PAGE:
Child labor and women's rights. The National Child Labor Committee coordinated a movement to address the exploitation of children. One of the most effective weapons in its campaign were photographs taken by Lewis Hine that showed boys and girls as young as eight years of age working with dangerous equipment in coal mines and factories. By 1910, many states had enacted legislation establishing the minimum legal age when children could work (between 12 and 16) and the maximum length of a workday or week. It is not clear, however, what had more of an impact on child labor — these laws or the state compulsory school attendance requirements that were becoming more widespread at the same time. Progressives also wanted to limit how long women could work, arguing that long hours in a factory were detrimental to a woman's well being. The Supreme Court agreed in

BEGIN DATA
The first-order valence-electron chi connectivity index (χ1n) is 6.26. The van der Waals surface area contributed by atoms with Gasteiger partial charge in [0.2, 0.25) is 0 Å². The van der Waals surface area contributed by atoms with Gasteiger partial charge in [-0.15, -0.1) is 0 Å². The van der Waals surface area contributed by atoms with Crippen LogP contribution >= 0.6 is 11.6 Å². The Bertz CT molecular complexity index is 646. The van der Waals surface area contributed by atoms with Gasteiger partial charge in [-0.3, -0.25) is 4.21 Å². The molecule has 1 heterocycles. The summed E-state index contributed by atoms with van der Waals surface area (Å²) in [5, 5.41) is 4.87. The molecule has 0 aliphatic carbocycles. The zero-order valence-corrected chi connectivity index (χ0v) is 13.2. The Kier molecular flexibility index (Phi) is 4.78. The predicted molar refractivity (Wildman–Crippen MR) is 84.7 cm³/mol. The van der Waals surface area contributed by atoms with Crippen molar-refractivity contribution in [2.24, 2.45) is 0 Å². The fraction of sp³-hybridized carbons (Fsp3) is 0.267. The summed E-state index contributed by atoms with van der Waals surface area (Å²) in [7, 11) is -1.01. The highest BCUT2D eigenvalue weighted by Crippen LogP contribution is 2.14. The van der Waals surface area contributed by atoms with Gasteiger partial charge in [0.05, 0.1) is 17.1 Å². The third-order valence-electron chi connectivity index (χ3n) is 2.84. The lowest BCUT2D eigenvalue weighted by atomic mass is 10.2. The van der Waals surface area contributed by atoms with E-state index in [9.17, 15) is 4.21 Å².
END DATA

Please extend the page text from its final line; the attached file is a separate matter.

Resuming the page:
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Child Labor, National Child Labor, women laundry workers